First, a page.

Even though the United States ended the compulsory military draft on January 27, 1973, it maintains a database of eligible men used to provide “trained and untrained manpower to the Department of Defense in a national emergency.” The agency that manages this database, the “Selective Service System”, is alive and well, as is the requirement to register.
Who must register?
Current law requires that all male US citizens who are 18-25 register with the Selective Service. But did you know that non-citizens must register as well? With a few exemptions, the following males who are 18-25 must register:
- US born citizens (including dual nationals)
- Naturalized citizens
- Lawful permanent residents (“green card” holders)
- Asylum seekers
- Undocumented immigrants who entered without inspection
- All males with visas of any kind that have expired more than 30 days ago
Those who would claim that they are “conscientious objectors” if drafted also must register, but can file for the exemption from military service if drafted, as too must disabled men living at home, even if their disabilities would exempt them from military service. Those hospitalized, incarcerated, or in a nursing/mental/rehab institution must register within 30 days of being discharged.
Who is exempt?
There are a few categories of individuals exempt from Selective Service registration:
- Nonimmigrants who are maintaining valid nonimmigrant status (such as H-1B, H-2A, L-1, F-1, etc)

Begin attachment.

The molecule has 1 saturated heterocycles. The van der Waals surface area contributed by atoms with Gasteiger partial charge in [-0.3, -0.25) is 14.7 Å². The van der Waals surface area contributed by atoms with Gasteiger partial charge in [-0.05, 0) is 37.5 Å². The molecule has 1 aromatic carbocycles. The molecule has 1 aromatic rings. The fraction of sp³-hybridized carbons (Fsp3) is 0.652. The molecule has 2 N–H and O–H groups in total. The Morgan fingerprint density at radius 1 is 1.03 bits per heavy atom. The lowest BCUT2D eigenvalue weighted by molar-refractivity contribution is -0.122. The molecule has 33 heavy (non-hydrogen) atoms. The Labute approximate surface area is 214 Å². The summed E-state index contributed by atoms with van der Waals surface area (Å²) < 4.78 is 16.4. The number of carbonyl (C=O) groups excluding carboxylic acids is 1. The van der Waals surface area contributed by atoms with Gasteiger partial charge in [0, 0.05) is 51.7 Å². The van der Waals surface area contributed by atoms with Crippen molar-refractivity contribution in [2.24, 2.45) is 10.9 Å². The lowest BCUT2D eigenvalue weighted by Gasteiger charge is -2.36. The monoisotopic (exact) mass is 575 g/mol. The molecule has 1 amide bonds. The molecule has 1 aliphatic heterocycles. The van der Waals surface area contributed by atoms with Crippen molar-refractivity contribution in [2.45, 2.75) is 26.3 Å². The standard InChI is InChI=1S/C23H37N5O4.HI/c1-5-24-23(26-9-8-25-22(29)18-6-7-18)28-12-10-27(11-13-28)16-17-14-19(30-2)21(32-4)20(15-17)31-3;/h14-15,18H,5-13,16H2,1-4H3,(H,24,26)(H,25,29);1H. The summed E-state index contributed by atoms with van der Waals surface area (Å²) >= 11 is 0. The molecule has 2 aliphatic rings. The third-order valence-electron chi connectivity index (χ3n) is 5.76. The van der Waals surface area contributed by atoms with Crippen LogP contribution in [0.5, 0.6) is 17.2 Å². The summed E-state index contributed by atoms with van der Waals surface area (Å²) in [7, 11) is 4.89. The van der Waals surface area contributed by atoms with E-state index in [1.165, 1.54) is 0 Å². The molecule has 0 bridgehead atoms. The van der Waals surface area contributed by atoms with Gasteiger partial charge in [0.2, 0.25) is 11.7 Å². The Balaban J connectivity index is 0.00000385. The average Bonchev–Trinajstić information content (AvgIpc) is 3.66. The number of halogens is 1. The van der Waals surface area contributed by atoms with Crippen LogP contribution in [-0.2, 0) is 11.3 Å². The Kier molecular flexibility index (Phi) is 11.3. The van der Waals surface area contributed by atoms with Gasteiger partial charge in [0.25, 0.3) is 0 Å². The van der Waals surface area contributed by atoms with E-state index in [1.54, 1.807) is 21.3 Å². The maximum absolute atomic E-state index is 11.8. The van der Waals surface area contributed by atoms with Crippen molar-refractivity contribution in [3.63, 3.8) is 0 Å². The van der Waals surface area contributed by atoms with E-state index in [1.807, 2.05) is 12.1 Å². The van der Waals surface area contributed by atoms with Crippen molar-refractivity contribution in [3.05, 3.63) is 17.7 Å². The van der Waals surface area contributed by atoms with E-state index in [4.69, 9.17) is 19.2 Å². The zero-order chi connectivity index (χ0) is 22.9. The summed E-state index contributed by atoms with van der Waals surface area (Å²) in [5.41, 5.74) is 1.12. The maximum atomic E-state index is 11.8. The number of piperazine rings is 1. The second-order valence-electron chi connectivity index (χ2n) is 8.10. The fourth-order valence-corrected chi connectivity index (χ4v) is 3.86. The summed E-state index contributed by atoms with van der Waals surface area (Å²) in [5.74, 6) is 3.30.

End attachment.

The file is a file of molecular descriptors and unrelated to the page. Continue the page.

- Members of the armed forces on active duty
- Cadets and midshipman at Service Academies or the Coast Guard Academy
- Students in Officer Procurement Programs at certain educational institutions
- Transgender men who were assigned female at birth and have corrected their gender to male (transgender women assigned male at birth must register, however)
Selective Service and applying for permanent residence
Foreign nationals applying for permanent residence in the United States using Form I-485 must sign a declaration that they understand that submitting the application will automatically register them in the Selective Service if they are 18 to 25 (the form actually says “26”, but the law requires registration up to, but not including, the 26th birthday). Those filing this form who are younger than 18 when granted lawful permanent resident status are not automatically registered, but must do so when they turn 18. Those issued immigrant visas at a US consulate are not automatically registered, but must do so within 30 days of arriving in the United States if they fall between the required ages.
Selective Service and applying for naturalization
Lawful permanent residents who qualify to become US citizens through naturalization can file Form N-400, which asks “Are you a male who lived in the United States at any time between your 18th and 26th birthdays?”. If you answer “yes”, you are required to list the date you registered and the registration number assigned. However, if you answer “yes” but did not register, the form says
- you must register if under 26 before filing the application (so that you can complete the registration date and number section) or
- if between 26 and 31 (or 29 if filing under INA 319(a) as the spouse of a US citizen), you must attach a statement explaining why you did not register and provide a status information letter from the Selective Service (instructions to do so can be found here).
Selective Service registration goes to a person’s good moral character, which is a key requirement for naturalization. While failure to have registered when required is not an automatic bar to naturalization, it is an issue that requires legal advice before filing for naturalization.